Even the best nurses can’t do it all on their own. And if you try, you could jeopardize patient safety. Knowing when to ask for help is a key factor in good leadership.

4. Volunteer for a committee

Hospitals often need nurses to serve on volunteer committees or advisory boards. Baxter recommends becoming a volunteer as an additional way to demonstrate leadership initiative. By offering your time, you’re proving to upper management that you truly care about helping your healthcare facility be the best it can be.

Baxter offers the example that perhaps your hospital is implementing a new electronic health record (EHR) system, and they need nurses to provide input. She suggests raising your hand to become part of the solution for problems you and your fellow nurses may be facing with the new system.

Not only can serving on a committee demonstrate your leadership potential, it also offers you an opportunity to play an active role in contributing to positive change in your workplace.

5. Further your education

Earning your Master’s of Science in Nursing (MSN) could be the key to opening up a world of leadership opportunities in your nursing career, such as becoming a manager or coordinator, according to Nurse Journal. Not only will your MSN courses help you sharpen your leadership skills and acquire qualifications for more advanced positions, MSN degrees often offer areas of specialization you can pursue.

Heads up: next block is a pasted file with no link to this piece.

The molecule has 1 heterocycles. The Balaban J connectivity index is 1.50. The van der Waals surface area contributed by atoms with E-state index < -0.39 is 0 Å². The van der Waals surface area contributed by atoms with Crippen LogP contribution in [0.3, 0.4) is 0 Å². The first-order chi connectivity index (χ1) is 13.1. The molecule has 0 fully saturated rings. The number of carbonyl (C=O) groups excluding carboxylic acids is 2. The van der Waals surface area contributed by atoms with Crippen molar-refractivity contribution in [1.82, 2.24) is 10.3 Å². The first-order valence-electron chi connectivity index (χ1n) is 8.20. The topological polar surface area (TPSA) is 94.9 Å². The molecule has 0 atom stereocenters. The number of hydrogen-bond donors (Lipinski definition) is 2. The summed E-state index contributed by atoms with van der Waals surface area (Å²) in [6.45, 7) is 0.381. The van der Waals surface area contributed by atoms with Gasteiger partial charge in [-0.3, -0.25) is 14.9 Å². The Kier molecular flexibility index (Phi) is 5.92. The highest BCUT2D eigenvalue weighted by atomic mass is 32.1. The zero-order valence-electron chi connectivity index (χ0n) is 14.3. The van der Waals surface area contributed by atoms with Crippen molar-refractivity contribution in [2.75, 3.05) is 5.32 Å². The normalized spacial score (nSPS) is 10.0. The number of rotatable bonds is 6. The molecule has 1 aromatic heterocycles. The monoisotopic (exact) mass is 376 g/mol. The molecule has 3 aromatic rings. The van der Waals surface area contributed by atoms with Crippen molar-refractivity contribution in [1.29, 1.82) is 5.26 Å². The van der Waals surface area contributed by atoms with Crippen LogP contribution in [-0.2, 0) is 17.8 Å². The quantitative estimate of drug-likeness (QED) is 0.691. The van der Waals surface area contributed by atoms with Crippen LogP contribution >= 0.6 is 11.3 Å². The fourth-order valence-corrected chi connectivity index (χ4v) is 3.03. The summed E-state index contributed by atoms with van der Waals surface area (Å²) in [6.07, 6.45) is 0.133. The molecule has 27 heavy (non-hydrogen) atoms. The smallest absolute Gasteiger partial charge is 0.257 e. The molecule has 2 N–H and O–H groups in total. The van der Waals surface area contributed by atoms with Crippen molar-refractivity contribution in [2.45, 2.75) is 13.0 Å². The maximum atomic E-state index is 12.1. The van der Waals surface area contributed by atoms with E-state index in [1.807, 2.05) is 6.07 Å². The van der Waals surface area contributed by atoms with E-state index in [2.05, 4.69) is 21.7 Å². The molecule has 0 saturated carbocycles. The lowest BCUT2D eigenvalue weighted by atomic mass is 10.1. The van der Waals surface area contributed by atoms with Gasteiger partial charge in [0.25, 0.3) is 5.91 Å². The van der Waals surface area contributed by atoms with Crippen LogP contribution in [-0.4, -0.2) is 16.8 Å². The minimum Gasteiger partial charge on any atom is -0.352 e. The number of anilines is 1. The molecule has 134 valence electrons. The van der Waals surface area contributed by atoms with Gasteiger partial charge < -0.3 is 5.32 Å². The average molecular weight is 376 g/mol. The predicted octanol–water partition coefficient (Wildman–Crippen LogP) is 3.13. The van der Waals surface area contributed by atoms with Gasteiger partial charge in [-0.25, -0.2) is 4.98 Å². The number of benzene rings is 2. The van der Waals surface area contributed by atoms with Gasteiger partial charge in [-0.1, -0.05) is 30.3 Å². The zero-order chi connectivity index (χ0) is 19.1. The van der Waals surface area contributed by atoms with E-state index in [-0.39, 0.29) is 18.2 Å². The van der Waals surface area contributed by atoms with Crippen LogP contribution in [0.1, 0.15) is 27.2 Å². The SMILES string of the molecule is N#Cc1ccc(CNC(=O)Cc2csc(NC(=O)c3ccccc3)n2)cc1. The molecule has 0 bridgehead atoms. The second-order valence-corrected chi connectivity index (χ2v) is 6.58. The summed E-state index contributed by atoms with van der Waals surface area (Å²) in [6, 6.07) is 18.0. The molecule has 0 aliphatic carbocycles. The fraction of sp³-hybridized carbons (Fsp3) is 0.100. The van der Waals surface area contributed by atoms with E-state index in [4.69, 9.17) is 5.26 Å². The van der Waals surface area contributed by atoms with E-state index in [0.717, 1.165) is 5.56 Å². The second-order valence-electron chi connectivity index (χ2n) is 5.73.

Even before you attain your actual degree, simply enrolling in an MSN could help pave the way for new leadership opportunities in your current position. This signifies to your superiors that you’re committed to your professional development and career advancement. So next time they’re in need of someone to lead a team of RNs on a project or head up a meeting for a nursing committee, your name may be top of mind.

Take the next step

You now have some practical ideas of how you can display leadership in nursing in your current position. Perhaps you’re already doing some of these things, or you’re ready to take on a bigger challenge.

Furthering your education is one of the best ways to prepare yourself for an advanced nursing career. Visit our MSN Nursing Leadership and Administration page to learn how we can help equip you to take that next step in your career.


This piece of ad content was created by Rasmussen College to support its educational programs. Rasmussen College may not prepare students for all positions featured within this content. Please visit www.rasmussen.edu/degrees for a list of programs offered. External links provided on rasmussen.edu are for reference only. Rasmussen College does not guarantee, approve, control, or specifically endorse the information or products available on websites linked to, and is not endorsed by website owners, authors and/or organizations referenced. Rasmussen College is a regionally accredited private college and Public Benefit Corporation.

Ashley is a freelance writer for Collegis education who writes student-focused articles on behalf of Rasmussen College. She believes in the power of words and knowledge and enjoys using both to encourage others on their learning journeys